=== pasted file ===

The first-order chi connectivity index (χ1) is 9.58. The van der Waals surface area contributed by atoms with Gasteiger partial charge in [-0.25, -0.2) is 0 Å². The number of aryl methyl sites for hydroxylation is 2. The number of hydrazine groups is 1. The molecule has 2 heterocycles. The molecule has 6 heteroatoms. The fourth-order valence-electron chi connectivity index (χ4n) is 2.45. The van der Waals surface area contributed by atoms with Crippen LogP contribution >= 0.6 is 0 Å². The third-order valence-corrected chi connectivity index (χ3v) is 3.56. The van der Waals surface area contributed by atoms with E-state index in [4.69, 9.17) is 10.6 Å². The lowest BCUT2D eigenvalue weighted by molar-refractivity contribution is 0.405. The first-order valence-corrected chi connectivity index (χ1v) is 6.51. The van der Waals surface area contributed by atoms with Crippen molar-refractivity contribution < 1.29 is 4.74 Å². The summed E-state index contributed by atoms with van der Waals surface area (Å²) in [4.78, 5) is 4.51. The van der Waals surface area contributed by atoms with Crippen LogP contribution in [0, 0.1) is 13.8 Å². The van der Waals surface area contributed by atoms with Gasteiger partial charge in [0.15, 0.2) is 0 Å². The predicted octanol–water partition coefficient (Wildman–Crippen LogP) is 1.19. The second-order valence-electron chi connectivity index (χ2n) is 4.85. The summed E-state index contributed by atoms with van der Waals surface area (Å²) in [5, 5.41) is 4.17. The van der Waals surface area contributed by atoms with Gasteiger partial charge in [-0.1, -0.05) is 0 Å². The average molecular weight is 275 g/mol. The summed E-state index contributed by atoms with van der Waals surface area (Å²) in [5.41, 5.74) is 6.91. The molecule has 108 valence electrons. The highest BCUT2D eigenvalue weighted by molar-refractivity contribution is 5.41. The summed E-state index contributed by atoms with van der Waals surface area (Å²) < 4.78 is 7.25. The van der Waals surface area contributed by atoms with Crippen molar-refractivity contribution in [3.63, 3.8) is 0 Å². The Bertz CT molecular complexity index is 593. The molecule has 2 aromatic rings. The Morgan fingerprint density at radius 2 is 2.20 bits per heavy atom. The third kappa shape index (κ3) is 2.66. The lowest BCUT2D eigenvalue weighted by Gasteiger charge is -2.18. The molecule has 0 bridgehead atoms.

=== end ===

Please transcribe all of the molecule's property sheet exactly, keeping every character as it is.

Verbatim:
The first-order chi connectivity index (χ1) is 9.58. The van der Waals surface area contributed by atoms with Gasteiger partial charge in [-0.25, -0.2) is 0 Å². The number of aryl methyl sites for hydroxylation is 2. The number of hydrazine groups is 1. The molecule has 2 heterocycles. The molecule has 6 heteroatoms. The fourth-order valence-electron chi connectivity index (χ4n) is 2.45. The van der Waals surface area contributed by atoms with Crippen LogP contribution >= 0.6 is 0 Å². The third-order valence-corrected chi connectivity index (χ3v) is 3.56. The van der Waals surface area contributed by atoms with E-state index in [4.69, 9.17) is 10.6 Å². The lowest BCUT2D eigenvalue weighted by molar-refractivity contribution is 0.405. The first-order valence-corrected chi connectivity index (χ1v) is 6.51. The van der Waals surface area contributed by atoms with Crippen molar-refractivity contribution < 1.29 is 4.74 Å². The summed E-state index contributed by atoms with van der Waals surface area (Å²) in [4.78, 5) is 4.51. The van der Waals surface area contributed by atoms with Crippen LogP contribution in [0, 0.1) is 13.8 Å². The van der Waals surface area contributed by atoms with Gasteiger partial charge in [0.15, 0.2) is 0 Å². The predicted octanol–water partition coefficient (Wildman–Crippen LogP) is 1.19. The second-order valence-electron chi connectivity index (χ2n) is 4.85. The summed E-state index contributed by atoms with van der Waals surface area (Å²) in [5, 5.41) is 4.17. The van der Waals surface area contributed by atoms with Gasteiger partial charge in [-0.1, -0.05) is 0 Å². The average molecular weight is 275 g/mol. The summed E-state index contributed by atoms with van der Waals surface area (Å²) in [5.41, 5.74) is 6.91. The molecule has 108 valence electrons. The highest BCUT2D eigenvalue weighted by molar-refractivity contribution is 5.41. The summed E-state index contributed by atoms with van der Waals surface area (Å²) < 4.78 is 7.25. The van der Waals surface area contributed by atoms with Crippen molar-refractivity contribution in [3.63, 3.8) is 0 Å². The Bertz CT molecular complexity index is 593. The molecule has 2 aromatic rings. The Morgan fingerprint density at radius 2 is 2.20 bits per heavy atom. The third kappa shape index (κ3) is 2.66. The lowest BCUT2D eigenvalue weighted by Gasteiger charge is -2.18. The molecule has 0 bridgehead atoms.